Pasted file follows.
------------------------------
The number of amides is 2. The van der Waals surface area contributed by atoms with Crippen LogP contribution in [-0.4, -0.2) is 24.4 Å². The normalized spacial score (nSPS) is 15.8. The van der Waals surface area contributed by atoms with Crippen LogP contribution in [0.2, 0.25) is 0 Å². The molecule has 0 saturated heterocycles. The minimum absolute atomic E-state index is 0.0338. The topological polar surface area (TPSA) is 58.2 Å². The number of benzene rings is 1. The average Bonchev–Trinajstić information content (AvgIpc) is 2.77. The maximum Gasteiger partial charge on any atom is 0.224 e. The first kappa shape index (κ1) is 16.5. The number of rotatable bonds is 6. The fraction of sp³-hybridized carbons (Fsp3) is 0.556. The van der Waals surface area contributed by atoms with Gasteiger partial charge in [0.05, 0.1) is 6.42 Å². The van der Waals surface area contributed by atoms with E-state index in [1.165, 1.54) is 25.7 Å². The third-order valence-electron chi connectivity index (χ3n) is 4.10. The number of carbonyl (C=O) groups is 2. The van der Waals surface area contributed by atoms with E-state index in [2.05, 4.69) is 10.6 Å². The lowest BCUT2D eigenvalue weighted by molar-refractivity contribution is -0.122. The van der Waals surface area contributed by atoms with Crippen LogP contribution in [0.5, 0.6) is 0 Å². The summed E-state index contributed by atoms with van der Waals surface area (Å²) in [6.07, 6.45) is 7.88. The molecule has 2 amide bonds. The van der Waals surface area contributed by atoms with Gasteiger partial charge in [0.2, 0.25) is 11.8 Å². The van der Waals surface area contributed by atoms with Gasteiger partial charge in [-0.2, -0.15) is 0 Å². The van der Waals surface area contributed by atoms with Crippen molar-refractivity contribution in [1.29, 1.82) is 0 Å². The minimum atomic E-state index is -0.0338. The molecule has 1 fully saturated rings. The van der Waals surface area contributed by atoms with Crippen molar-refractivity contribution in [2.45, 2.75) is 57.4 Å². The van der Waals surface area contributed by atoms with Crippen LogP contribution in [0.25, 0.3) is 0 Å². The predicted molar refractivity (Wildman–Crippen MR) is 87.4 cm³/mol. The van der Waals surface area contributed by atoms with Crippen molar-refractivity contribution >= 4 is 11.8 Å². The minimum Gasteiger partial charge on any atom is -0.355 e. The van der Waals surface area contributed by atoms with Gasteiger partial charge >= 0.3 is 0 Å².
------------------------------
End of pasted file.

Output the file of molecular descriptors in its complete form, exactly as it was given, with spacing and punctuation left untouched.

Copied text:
The number of amides is 2. The van der Waals surface area contributed by atoms with Crippen LogP contribution in [-0.4, -0.2) is 24.4 Å². The normalized spacial score (nSPS) is 15.8. The van der Waals surface area contributed by atoms with Crippen LogP contribution in [0.2, 0.25) is 0 Å². The molecule has 0 saturated heterocycles. The minimum absolute atomic E-state index is 0.0338. The topological polar surface area (TPSA) is 58.2 Å². The number of benzene rings is 1. The average Bonchev–Trinajstić information content (AvgIpc) is 2.77. The maximum Gasteiger partial charge on any atom is 0.224 e. The first kappa shape index (κ1) is 16.5. The number of rotatable bonds is 6. The fraction of sp³-hybridized carbons (Fsp3) is 0.556. The van der Waals surface area contributed by atoms with Gasteiger partial charge in [0.05, 0.1) is 6.42 Å². The van der Waals surface area contributed by atoms with E-state index in [1.165, 1.54) is 25.7 Å². The third-order valence-electron chi connectivity index (χ3n) is 4.10. The number of carbonyl (C=O) groups is 2. The van der Waals surface area contributed by atoms with E-state index in [2.05, 4.69) is 10.6 Å². The lowest BCUT2D eigenvalue weighted by molar-refractivity contribution is -0.122. The van der Waals surface area contributed by atoms with Crippen LogP contribution in [0.5, 0.6) is 0 Å². The summed E-state index contributed by atoms with van der Waals surface area (Å²) in [6.07, 6.45) is 7.88. The molecule has 2 amide bonds. The van der Waals surface area contributed by atoms with Gasteiger partial charge in [0.2, 0.25) is 11.8 Å². The van der Waals surface area contributed by atoms with Gasteiger partial charge in [-0.2, -0.15) is 0 Å². The van der Waals surface area contributed by atoms with Crippen molar-refractivity contribution in [1.29, 1.82) is 0 Å². The minimum atomic E-state index is -0.0338. The molecule has 1 fully saturated rings. The van der Waals surface area contributed by atoms with Crippen molar-refractivity contribution in [2.45, 2.75) is 57.4 Å². The van der Waals surface area contributed by atoms with Crippen LogP contribution in [0.25, 0.3) is 0 Å². The predicted molar refractivity (Wildman–Crippen MR) is 87.4 cm³/mol. The van der Waals surface area contributed by atoms with Crippen molar-refractivity contribution >= 4 is 11.8 Å². The minimum Gasteiger partial charge on any atom is -0.355 e. The van der Waals surface area contributed by atoms with Gasteiger partial charge >= 0.3 is 0 Å².